BY ANNA IRRERA
To achieve perfect consistency, traditional Greek finikia cookies must be quickly dipped into a vat of honey as they are pulled out of the oven. Swiftness is key in assuring that each richly flavored almond and walnut biscuit stays soft on the inside and crispy around the edges. For the past 88 years, this is how they have been prepared at the family-run Poseidon Bakery at 629 9th Ave.
A Hell’s Kitchen institution and one of the few remaining mom-and-pop shops on Ninth Avenue, the bakery and its authentic retro look seem unaffected by the passing of time. “Nothing has changed here, no recipe, no ingredients. We are one of the only remaining places that still make phyllo dough by hand,” an energetic Lili Fable, 71 who has been working in the family business for more than 50 years, said recently.
Lili and her husband Anthony, recently retired, live above the bakery in the apartment where they raised their sons Anthony, Marc and Paul.
“Any time the boys wanted to see anyone in the family, they just came down the back stairs, and they would find Papu and Yaya, Uncle John, their dad and anyone who was around. This store and this neighborhood are just part of my life, I’ve always been here,” said Lili Fable, flipping a Saturday morning pancake for Paul’s daughter.
Paul, who has replaced his father and will be the next Fable to take over Poseidon, also lives in the building with his wife and children. In the future, he hopes to make some space in the store for café style tables and chairs.
“What are we going to do with the fridges there? We can’t put them in the back where we have the tables to make the phyllo. I told him, ‘The day you start buying phyllo is the day I retire,’” said Lili Fable.
But not all change is bad. “This is a totally different neighborhood now,” said Lili Fable, recalling the significant transformation that has affected Hell’s Kitchen in the last decade.
“Just 10 to 15 years ago, going out after 11 o’clock at night could be dangerous,” she said. “Now you can come home at two in the morning, and the streets are still busy. People that move in support local business, and we welcome this change.”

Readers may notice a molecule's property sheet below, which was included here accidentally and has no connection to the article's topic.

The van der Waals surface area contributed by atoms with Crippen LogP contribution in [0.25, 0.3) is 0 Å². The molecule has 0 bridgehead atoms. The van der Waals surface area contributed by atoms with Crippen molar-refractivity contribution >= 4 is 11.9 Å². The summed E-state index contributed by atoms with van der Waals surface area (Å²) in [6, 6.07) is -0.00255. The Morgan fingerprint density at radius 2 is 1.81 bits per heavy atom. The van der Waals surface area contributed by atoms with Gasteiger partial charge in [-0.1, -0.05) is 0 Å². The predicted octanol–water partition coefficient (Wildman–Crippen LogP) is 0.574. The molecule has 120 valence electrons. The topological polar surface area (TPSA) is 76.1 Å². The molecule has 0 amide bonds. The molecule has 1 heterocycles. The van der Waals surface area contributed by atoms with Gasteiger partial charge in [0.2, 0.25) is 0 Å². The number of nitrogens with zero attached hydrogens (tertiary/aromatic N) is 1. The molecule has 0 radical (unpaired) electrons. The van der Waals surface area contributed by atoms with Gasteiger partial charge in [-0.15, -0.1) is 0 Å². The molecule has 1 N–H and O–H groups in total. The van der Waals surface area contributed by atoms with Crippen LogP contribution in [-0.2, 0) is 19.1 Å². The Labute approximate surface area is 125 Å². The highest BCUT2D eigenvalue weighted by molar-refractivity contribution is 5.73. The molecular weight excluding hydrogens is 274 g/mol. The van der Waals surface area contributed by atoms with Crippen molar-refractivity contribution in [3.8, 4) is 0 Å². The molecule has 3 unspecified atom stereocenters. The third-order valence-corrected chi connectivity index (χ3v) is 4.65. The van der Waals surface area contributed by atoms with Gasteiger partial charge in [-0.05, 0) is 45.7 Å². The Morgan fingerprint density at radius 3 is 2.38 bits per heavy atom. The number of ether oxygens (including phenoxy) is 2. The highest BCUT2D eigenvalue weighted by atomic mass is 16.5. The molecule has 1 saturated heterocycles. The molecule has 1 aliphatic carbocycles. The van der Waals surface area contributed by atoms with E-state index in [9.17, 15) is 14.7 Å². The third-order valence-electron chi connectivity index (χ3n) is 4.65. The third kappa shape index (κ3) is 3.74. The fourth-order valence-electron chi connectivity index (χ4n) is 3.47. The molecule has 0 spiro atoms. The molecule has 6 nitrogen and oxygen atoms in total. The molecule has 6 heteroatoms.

Yet gentrification has also meant that over the years the Fable family has seen many neighboring businesses leave, as old leases expired and landlords doubled or even tripled new rents.
“We have a pizza shop right next door to us, I think they pay $13,000 a month for rent. Well, how many pizzas do you have to cook to make a profit?” she asked. “We’ve stayed in business because this is our building.”
The bakery’s clientele reflects the shifts in Hell’s Kitchen’s demographics. Third- and sometimes fourth-generation Greek families flock to Poseidon from all over the tri-state area and Pennsylvania for traditional holiday breads. Over 300 packages are mailed at Christmas, New Year’s and Easter.
“I think the furthest package we sent was to Honolulu, Hawaii. There was a Greek church there, and they wanted Vasilopitas, New Year’s cakes with the coin,” said Lili Fable.
Greek ancestry is not the only reason that motivates customers to trek from out of state. “We live in New Jersey and sometimes we come to the City just for the bakery. It’s the best,”said Shirley Giammetta, 75, from Hasbruck Hights, who has been a customer for over 50 years. “I’m English and married to an Italian, we’ve been coming here since my daughter was 2, she is now 54.”
The Fable family also welcomes the neighborhood’s newest residents, who are often young couples.
“We come here because the coffee is really good, and we love their phyllo pastries. Last time they were closing for the weekend, so they gave us some food because it wasn’t going to be eaten anyway. It’s really nice,” said Meegan Davis, who moved to 45th Street and Ninth Avenue with her husband, Riley, just one year ago.
Other clients have been around since the eighties and are still amazed at the rapid transition.
“For a while it was difficult to even imagine living here, because it was so barren,” said Catherine Tyrrell, who has been in Hell’s Kitchen since 1988. “It’s a fascinating change to see how families can walk freely now,” she continued.
“I come to the bakery in part for the food, but also for the extraordinary people who own it and who I’ve known ever since I moved here. It’s a wonderful thing to have one thing you can come home to,” said Tyrrell.